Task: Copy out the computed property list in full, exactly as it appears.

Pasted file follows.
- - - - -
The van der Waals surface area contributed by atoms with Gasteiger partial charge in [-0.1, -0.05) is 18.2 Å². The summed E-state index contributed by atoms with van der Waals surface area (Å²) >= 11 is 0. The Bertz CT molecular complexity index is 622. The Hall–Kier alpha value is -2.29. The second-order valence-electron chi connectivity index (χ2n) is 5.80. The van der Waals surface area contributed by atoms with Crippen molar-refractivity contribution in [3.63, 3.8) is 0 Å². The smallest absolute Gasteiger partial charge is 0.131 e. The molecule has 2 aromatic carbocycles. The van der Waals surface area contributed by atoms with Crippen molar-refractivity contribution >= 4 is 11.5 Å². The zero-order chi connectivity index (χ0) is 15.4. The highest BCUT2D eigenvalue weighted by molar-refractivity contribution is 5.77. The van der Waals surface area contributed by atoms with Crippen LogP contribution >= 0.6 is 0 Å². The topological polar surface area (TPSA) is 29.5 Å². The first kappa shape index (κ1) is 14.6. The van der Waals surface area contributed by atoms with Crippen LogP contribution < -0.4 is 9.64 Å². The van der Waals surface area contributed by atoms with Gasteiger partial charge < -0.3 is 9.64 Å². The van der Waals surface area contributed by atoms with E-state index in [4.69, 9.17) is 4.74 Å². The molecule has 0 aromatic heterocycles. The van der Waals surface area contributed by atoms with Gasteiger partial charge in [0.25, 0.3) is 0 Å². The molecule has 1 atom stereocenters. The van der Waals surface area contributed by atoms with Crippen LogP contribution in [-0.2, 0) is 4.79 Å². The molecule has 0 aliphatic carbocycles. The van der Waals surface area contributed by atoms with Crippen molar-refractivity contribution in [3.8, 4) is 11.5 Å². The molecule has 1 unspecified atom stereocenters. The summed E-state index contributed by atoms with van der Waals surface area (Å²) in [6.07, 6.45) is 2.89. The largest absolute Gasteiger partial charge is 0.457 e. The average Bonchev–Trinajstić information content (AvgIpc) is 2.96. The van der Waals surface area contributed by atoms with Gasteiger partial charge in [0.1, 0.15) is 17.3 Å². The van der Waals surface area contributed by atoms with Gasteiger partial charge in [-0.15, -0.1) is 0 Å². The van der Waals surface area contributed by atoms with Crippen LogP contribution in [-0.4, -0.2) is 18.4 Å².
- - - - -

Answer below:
The van der Waals surface area contributed by atoms with Gasteiger partial charge in [-0.1, -0.05) is 18.2 Å². The summed E-state index contributed by atoms with van der Waals surface area (Å²) >= 11 is 0. The Bertz CT molecular complexity index is 622. The Hall–Kier alpha value is -2.29. The second-order valence-electron chi connectivity index (χ2n) is 5.80. The van der Waals surface area contributed by atoms with Crippen molar-refractivity contribution in [3.63, 3.8) is 0 Å². The smallest absolute Gasteiger partial charge is 0.131 e. The molecule has 2 aromatic carbocycles. The van der Waals surface area contributed by atoms with Crippen molar-refractivity contribution >= 4 is 11.5 Å². The zero-order chi connectivity index (χ0) is 15.4. The highest BCUT2D eigenvalue weighted by molar-refractivity contribution is 5.77. The van der Waals surface area contributed by atoms with Crippen LogP contribution >= 0.6 is 0 Å². The topological polar surface area (TPSA) is 29.5 Å². The first kappa shape index (κ1) is 14.6. The van der Waals surface area contributed by atoms with Crippen LogP contribution < -0.4 is 9.64 Å². The van der Waals surface area contributed by atoms with Gasteiger partial charge < -0.3 is 9.64 Å². The van der Waals surface area contributed by atoms with E-state index in [4.69, 9.17) is 4.74 Å². The molecule has 0 aromatic heterocycles. The van der Waals surface area contributed by atoms with Gasteiger partial charge in [0.25, 0.3) is 0 Å². The molecule has 1 atom stereocenters. The van der Waals surface area contributed by atoms with Crippen LogP contribution in [-0.2, 0) is 4.79 Å². The molecule has 0 aliphatic carbocycles. The van der Waals surface area contributed by atoms with Crippen molar-refractivity contribution in [3.8, 4) is 11.5 Å². The molecule has 1 unspecified atom stereocenters. The summed E-state index contributed by atoms with van der Waals surface area (Å²) in [6.07, 6.45) is 2.89. The largest absolute Gasteiger partial charge is 0.457 e. The average Bonchev–Trinajstić information content (AvgIpc) is 2.96. The van der Waals surface area contributed by atoms with Gasteiger partial charge in [0.1, 0.15) is 17.3 Å². The van der Waals surface area contributed by atoms with Gasteiger partial charge in [-0.15, -0.1) is 0 Å². The van der Waals surface area contributed by atoms with Crippen LogP contribution in [-0.4, -0.2) is 18.4 Å².